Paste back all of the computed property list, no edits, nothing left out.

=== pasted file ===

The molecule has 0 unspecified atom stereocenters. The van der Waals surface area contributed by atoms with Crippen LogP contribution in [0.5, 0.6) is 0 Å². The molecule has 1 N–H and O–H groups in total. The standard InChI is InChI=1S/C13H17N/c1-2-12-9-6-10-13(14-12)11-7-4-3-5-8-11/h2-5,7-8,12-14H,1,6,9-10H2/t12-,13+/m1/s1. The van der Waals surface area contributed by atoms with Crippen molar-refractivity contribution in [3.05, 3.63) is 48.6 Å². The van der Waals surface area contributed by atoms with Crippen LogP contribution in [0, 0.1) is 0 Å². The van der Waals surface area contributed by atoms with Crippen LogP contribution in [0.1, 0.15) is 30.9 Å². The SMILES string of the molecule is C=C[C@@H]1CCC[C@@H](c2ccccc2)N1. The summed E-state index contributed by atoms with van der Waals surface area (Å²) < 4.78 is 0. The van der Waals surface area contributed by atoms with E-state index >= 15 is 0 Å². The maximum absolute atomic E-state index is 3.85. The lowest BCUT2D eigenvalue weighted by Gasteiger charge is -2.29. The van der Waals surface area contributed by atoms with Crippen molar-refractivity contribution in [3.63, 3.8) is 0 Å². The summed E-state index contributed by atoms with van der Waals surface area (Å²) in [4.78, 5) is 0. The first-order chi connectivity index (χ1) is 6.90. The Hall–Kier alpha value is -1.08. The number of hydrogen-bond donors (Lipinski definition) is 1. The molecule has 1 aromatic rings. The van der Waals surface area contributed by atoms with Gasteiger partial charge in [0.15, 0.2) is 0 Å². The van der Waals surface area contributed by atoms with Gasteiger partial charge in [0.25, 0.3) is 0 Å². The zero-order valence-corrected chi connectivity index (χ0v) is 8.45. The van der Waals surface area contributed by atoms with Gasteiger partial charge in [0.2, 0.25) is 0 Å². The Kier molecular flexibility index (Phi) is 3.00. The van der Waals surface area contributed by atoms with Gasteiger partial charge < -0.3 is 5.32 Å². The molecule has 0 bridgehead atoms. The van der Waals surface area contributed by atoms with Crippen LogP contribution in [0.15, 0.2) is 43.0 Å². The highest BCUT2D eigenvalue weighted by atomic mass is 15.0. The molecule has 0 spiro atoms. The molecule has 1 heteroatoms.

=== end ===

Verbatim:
The molecule has 0 unspecified atom stereocenters. The van der Waals surface area contributed by atoms with Crippen LogP contribution in [0.5, 0.6) is 0 Å². The molecule has 1 N–H and O–H groups in total. The standard InChI is InChI=1S/C13H17N/c1-2-12-9-6-10-13(14-12)11-7-4-3-5-8-11/h2-5,7-8,12-14H,1,6,9-10H2/t12-,13+/m1/s1. The van der Waals surface area contributed by atoms with Crippen molar-refractivity contribution in [3.05, 3.63) is 48.6 Å². The van der Waals surface area contributed by atoms with Crippen LogP contribution in [0, 0.1) is 0 Å². The van der Waals surface area contributed by atoms with Crippen LogP contribution in [0.1, 0.15) is 30.9 Å². The SMILES string of the molecule is C=C[C@@H]1CCC[C@@H](c2ccccc2)N1. The summed E-state index contributed by atoms with van der Waals surface area (Å²) < 4.78 is 0. The van der Waals surface area contributed by atoms with E-state index >= 15 is 0 Å². The maximum absolute atomic E-state index is 3.85. The lowest BCUT2D eigenvalue weighted by Gasteiger charge is -2.29. The van der Waals surface area contributed by atoms with Crippen molar-refractivity contribution in [3.63, 3.8) is 0 Å². The summed E-state index contributed by atoms with van der Waals surface area (Å²) in [4.78, 5) is 0. The first-order chi connectivity index (χ1) is 6.90. The Hall–Kier alpha value is -1.08. The number of hydrogen-bond donors (Lipinski definition) is 1. The molecule has 1 aromatic rings. The van der Waals surface area contributed by atoms with Gasteiger partial charge in [0.15, 0.2) is 0 Å². The van der Waals surface area contributed by atoms with Gasteiger partial charge in [0.25, 0.3) is 0 Å². The zero-order valence-corrected chi connectivity index (χ0v) is 8.45. The van der Waals surface area contributed by atoms with Gasteiger partial charge in [0.2, 0.25) is 0 Å². The Kier molecular flexibility index (Phi) is 3.00. The van der Waals surface area contributed by atoms with Gasteiger partial charge < -0.3 is 5.32 Å². The molecule has 0 bridgehead atoms. The van der Waals surface area contributed by atoms with Crippen LogP contribution in [0.15, 0.2) is 43.0 Å². The highest BCUT2D eigenvalue weighted by atomic mass is 15.0. The molecule has 0 spiro atoms. The molecule has 1 heteroatoms.